Big fish, turtles and ‘macro critters’ – the perfect combination

Season: Year-round diving

Visibility: 15-40 metres/50-130ft

Water Temperature: 27-30°C/81-86°F

Photographer and schooling jacks (Martin Edge)

Diving: Sea mount, turtles, coral gardens, walls, critter diving, house reef, shore diving, boat diving, caves, sharks

Snorkelling opportunites

Nitrox (Borneo Divers)

Willing to share option available at Borneo Divers

Can be combined with Lankayan or Layang Layang

Non-diving activities available include stays in a rainforest lodge, ascent of Mt. Kinabalu, Poring Hot Springs.


“No other place on this planet has more marine life than this island.”
Worldwide Fund for Nature (on Sipadan)

“I have seen other places like Sipadan 45 years ago but now no more. Now we have found again an untouched piece of art.”
Jacques Cousteau


Twenty miles (32kms) off the east coast of Borneo in the Malaysian province of Sabah is Sipadan island. Miles away from civilization, alone in an expanse of clear blue sea, lies this tiny, green and gold, coral island. So small that it is rarely marked on any map, you can walk around it in 30 minutes! Sipadan is in reality the very tip of a precipitous sea mountain which rises steeply and majestically through the crystal waters of the Sulawesi Sea from a depth of over two thousand metres. Whilst most Malaysian islands rest on the shallow seabed of the continental shelf, it is its awe-inspiring location which gives Sipadan the unique characteristics which combine to provide a habitat for both reef and pelagic species. The most seasoned traveller and most widely experienced diver will still be overwhelmed by the magnificence and variety of life in the waters of Sipadan.

Sipadan is home to many thousands of turtles. Both Green and Hawksbill Turtles are found commonly in Sipadan’s waters and are a frequent sight on many dives: indeed the ‘turtle experience’ at Sipadan is sometimes overwhelming! From July to September is the time that the females come ashore to lay their eggs. Fragile and tiny, but perfectly formed, the newly hatched turtles scramble out of the sand and scuttle off to start their hazardous journey to the open sea. Of course there will be many turtle encounters underwater. In fact, hardly a dive will go by on Sipadan at the height of the season without the diver seeing many of these beautiful and increasingly rare creatures, perhaps resting lazily on rocky shelves or swimming gently by. Very close encounters of the turtle kind are frequent on Sipadan during most of the year!

Draping gorgonians, gigantic sea fans, sponges of every imaginable shape and design, encrusting and soft corals, and countless varieties of sea-squirts form a glorious garden of colour providing life for innumerable multi-coloured, iridescent reef fish, some only a few millimetres long, others over two metres in length. A precipitous reef wall, Sipadan’s most dramatic feature, supports schools of snappers, bright surgeonfish, bizarre, long-nosed unicornfish, Bigeye Trevallys, which hunt in huge schools, and swarms of swiftly moving fusiliers. Huge, buffalo-like Bumphead Parrotfish lunge at the coral, biting off large pieces as they feed.

Divers at Sipadan regularly encounter awesome and massive schools of Blackfin Barracuda which circle and swirl like an underwater tornado. Never far away, other large pelagic species cruise the offshore waters. White-tipped Reef Sharks constantly patrol the reef or laze in groups on sandy shelves. Scalloped Hammerheads, huge tuna and the occasional Manta Ray catch the sun’s rays as they glide by in deeper waters. At night the reef community appears to change: the octopus emerges from its lair to feed, and cuttlefish, some up to a metre in length, remarkably change colour to match their habitat.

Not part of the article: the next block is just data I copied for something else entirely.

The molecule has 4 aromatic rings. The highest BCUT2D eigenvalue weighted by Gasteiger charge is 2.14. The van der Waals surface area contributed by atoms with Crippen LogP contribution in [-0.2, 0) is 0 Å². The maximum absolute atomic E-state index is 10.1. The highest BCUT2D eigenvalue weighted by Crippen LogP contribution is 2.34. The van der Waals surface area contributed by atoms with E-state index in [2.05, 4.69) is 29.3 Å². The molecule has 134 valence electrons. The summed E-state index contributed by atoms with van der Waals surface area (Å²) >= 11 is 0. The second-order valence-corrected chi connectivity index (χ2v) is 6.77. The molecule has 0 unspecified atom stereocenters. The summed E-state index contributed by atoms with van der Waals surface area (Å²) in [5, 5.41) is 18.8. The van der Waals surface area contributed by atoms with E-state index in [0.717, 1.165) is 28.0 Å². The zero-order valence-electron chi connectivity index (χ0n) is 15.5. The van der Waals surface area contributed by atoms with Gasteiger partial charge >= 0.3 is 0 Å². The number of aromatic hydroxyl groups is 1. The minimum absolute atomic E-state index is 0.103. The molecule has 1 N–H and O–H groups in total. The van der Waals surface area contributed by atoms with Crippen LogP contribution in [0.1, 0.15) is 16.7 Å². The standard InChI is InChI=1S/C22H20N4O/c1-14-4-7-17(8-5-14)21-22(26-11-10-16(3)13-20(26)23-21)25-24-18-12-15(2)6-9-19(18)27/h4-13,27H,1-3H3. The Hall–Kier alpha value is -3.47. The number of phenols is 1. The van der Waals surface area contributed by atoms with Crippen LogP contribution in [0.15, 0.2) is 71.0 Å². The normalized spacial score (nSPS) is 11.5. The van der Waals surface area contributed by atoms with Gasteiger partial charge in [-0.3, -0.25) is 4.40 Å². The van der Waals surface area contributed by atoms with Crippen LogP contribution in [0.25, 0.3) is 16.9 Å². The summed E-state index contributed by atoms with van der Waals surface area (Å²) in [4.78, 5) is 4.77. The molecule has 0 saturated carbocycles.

It is the sheer number and amazing variety of fish that makes Sipadan so special. The spectacular reef walls, with some flat reef crests to explore at shallower levels, provide the majority of dive sites. Sometimes light currents, which may change at different levels, assist the diver, allowing for delightfully relaxed diving with plenty of time to search the fascinating crevices whilst larger ocean-going fish cruise by on the seaward side.

Close to the pier, just a few metres from the shore, the pale aquamarine waters covering the shallow reefs and sandy seabed change abruptly into an intense shade of dark blue marking the beginning of The Drop Off. Here a spectacular six hundred metre reef wall plunges almost vertically downwards. A dive here is sure to reward the diver with massive schools of jacks, fusiliers, batfish and Yellowfin Goatfish. A parade of huge Napoleon Wrasse, ugly and seemingly deformed Bumphead Parrotfish, Amberjacks, turtles and White-tipped Reef Sharks cruise by undisturbed by the diver’s presence. A solitary Great Barracuda frequently hovers at the crest of the reef, watching and waiting.

On the shallow reefs, where waves and coral meet, huge buttresses and majestic gullies provide homes for many thousands of species, including anemones with jewel-like colours, starfish and brittle stars, tiny, well-armoured shrimps that wave their antennae to attract fish to their cleaning stations, lobsters and crabs of all shapes and sizes, oysters with zigzag openings to their shells, clams and many other molluscs. The so-called orchids of the sea, the nudibranchs, some with filigree frills of gills, search and graze the coral. The beautiful and highly coloured lionfish with its feather-like fins and venomous spines is a spectacular and common sight. Schools of large and impressive Oriental and Harlequin Sweetlips hover near the crest of the reef as if to welcome the ascending diver returning from the depths. Coral Groupers, wrasse of many kinds, delightful schools of fairy basslets, funny little anemonefish, several varieties of triggerfish and a host of other species swirl, dance and surge around or stand guard beneath the wide tables of coral.